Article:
Tenet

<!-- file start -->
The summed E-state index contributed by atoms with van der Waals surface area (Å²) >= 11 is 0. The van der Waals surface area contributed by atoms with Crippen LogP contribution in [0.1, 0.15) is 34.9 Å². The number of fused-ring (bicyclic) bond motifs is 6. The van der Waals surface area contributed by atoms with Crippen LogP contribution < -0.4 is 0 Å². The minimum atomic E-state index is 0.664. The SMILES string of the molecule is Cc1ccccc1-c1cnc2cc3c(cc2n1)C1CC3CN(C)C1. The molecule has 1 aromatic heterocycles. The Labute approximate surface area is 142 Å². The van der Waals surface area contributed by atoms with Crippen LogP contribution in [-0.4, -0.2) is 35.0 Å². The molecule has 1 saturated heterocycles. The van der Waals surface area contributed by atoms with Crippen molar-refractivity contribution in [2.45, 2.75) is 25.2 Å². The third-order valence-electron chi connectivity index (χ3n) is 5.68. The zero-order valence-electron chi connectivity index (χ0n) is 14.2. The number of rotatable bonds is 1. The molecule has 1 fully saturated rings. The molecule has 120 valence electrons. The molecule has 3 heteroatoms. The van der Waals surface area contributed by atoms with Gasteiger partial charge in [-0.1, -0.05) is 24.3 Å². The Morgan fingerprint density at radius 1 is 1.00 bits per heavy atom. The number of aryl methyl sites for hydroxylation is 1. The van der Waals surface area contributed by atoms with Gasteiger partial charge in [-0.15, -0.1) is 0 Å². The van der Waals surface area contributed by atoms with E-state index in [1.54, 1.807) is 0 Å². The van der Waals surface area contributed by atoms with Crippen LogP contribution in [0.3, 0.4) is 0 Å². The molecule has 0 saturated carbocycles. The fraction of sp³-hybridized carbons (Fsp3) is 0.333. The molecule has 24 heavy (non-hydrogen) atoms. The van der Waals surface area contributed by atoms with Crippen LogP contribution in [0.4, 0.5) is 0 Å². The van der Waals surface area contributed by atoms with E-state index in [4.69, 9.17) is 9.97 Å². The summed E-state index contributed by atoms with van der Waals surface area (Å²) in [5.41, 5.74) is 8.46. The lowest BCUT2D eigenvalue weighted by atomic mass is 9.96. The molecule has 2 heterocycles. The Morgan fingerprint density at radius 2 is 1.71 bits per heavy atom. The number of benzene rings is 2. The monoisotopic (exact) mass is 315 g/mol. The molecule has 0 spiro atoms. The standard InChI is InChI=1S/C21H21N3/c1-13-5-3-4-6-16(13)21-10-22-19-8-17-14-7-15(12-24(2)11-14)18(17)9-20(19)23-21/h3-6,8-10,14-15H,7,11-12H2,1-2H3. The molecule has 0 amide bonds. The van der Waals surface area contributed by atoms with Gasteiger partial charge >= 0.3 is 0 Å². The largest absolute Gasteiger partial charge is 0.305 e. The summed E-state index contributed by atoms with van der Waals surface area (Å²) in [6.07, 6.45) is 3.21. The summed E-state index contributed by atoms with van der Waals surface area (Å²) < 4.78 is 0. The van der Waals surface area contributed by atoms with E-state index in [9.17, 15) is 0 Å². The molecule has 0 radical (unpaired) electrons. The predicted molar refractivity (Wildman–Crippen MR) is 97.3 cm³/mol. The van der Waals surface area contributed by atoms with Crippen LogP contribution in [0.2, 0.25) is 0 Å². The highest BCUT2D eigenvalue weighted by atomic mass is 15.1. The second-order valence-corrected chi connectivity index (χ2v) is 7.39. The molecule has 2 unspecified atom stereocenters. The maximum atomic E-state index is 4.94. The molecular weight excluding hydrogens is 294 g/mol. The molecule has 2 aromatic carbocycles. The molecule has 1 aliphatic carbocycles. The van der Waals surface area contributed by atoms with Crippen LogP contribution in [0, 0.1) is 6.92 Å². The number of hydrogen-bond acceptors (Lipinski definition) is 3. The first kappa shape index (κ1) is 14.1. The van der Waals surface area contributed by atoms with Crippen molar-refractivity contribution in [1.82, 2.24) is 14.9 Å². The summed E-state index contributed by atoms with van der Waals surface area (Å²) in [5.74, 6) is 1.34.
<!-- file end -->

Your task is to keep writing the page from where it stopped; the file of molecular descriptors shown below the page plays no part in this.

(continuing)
For better or worse, Tenet is the most distilled combination of Christopher Nolan’s interests since Inception. The blockbuster contains all of the director’s trademarks: mind-bending set pieces, head-scratching time mechanics, and frustratingly thinly-written characters. Boasting a massive $205 million budget—a figure unheard of for an original story in the modern Hollywood ecosystem—Tenet is a globe-trotting espionage thriller with enough wonky time mechanics to please even his hardcore fans. While your precise feelings on the film will likely depend on your relationship with the rest of Nolan’s oeuvre, there’s no denying Tenet is a thrilling spectacle. The high points of this film are among the best Nolan has committed to film. With the film’s concepts of entropical inversion, many of the action sequences have half its actors fighting, driving, and moving in reverse, something that truly has to be seen to believe. Given the director’s insistence on using practical effects, actors and stuntmen choreographed and performed all these actions in real time, meaning even star John David Washington had to learn how to run forwards as though he was running backwards. It’s a good thing the set pieces are so entertaining given that they compose much of the film’s 150 minute runtime. Much like in Nolan’s most recent film Dunkirk, Tenet eschews much character development and backstory. Even John David Washington’s character is known simply as “Protagonist.” The film starts in media res with a loud action sequence and never looks back. Much of the plot comes across as chases for various McGuffins, whose significance isn’t revealed until the film’s final act. Nolan prioritizes action spectacle, spending as little time on character and exposition as possible. While this aspect of the film leaves much to be desired, it may be for the best—Nolan’s writing has been lazy and clunky since early career highlights Memento and The Prestige. Part of Dunkirk’s appeal was its minimal story, allowing Nolan to showcase his incredible skills of creating tension and cinematic images. Tenet soars when it follows in Dunkirk’s footsteps—it falters in its more intimate moments. The film’s emotional heart revolves around Elizabeth Debicki’s Kat, the estranged wife of Sator, the film’s primary antagonist. Kat stays with her abusive and arms-dealing husband out of necessity—her leaving comes at the cost of never seeing her son again. That Kat represents an ever slight step forward in Nolan’s creation of female characters is a tragedy. His films have often suffered from what critics have dubbed his “dead wife” problem—in lieu of writing fleshed out female characters, they are often killed off or are dead before the film starts, reducing them to being a mere character trait of the leading man in question (Cobb in Inception, Cooper in Interstellar, Leonard in Memento, multiple characters in The Prestige, and an unfortunate number of other examples). Kat’s relationship with her son is not only her only motivation, but also her only defining characteristic. She expresses little agency—one of her more defiant acts towards the end of the film is a rash, emotional choice that defies the instructions given to her, a stereotypically feminine choice. While the character’s resolution is moving, this emotional response is entirely due to Nolan’s use of images, not his writing. Debicki delivers a fine performance given how little she has to work with. Kat’s husband Sator, played by Kenneth Branagh in a cartoonish performance, is little more than an impersonation of a ridiculous James Bond villain. While the film combines the spy and sci-fi genres, it normally does so in a self-serious manner, making the film’s antagonist a serious letdown. Branagh tries noticeably hard to be menacing but falls short when at one point he literally grunts, “If I can’t have you, no one else can,” in a Russian accent. Branagh’s performance stands out in part due to his co-stars’ stellar work. John David Washingon cements his status as a Hollywood leading man with his charisma and athleticism on full display throughout the film. Despite his character’s lack of backstory, Washington carries the movie wonderfully. It is obvious watching the film that he did many of his own stunts, especially impressive given they include fight scenes that were choreographed and performed to appear as they were happening in reverse. Just as impressive is Robert Pattinson’s performance in his glorious return to Hollywood film. He has infectious chemistry with John David Washington, the two of them carrying many of Tenet’s more exposition-heavy scenes. Pattinson provides much needed humor and wit to the film and proves he’s still a blockbuster-worthy movie star ahead of his upcoming turn as Batman. Most other performances, although enjoyable, feel more like cameos. Nevertheless, Michael Caine, Clémence Poésy, and Aaron Taylor-Johnson make the most out of their respective roles. Tenet marks a break in Nolan’s collaboration with famed composer Hanz Zimmer. For this latest picture, Nolan tapped Ludwig Göransson to compose the music. Göransson, perhaps most famously known as Childish Gambino’s preferred producer, has recently revealed himself as a film composing force with his work on Black Panther, Creed, and the television series The Mandalorian. Göransson employs synths, base, drums, guitars, and more to create a refreshingly unique soundtrack worthy of its own listen. His score perfectly matches Nolan’s action scenes, allowing the director to achieve a new level of tension, even by Nolan’s high standards. Göransson’s more synth-heavy tracks help merge the film’s sci-fi elements with the espionage-driven plot. Unfortunately, one cannot mention Tenet’s score without also mentioning the film’s sound mixing. Much of the dialogue is nearly inaudible throughout the film. Some of this may be due to much of Tenet being shot on IMAX cameras, which make an incredible amount of sound while filming. To possibly combat this, or to flex the film’s massive budget, many scenes containing integral bits of dialogue take place on boats, next to airplanes, and during combat, masking the camera’s noise. Unfortunately, this also results in many details being drowned out by environmental noise, gunshots, or the film’s score. When combined with the film’s disorienting plot and physics, the sound mixing can make understanding the film a frustrating challenge rather than a satisfying puzzle. Tenet is unfairly expected to reopen cinemas and, in some cases, keep theaters from permanently closing. After disappointing box office returns, more and more studios are pushing their blockbuster titles to 2021. Warner Bros. already planned to keep Tenet in theaters for a months-long run and it’s now possible it will remain as the only big-budget film in theaters for the rest of 2020. Despite its flaws, Tenet is a thrilling cinematic experience. While the Internet may nitpick the movie to death, a line from the film perfectly sums up the best way to experience it: “Don’t think about it. Feel it.” If Tenet is the last blockbuster to grace the silver screen for the foreseeable future, cinemas could do a lot worse. Rush is a senior in the MSB studying Marketing and English.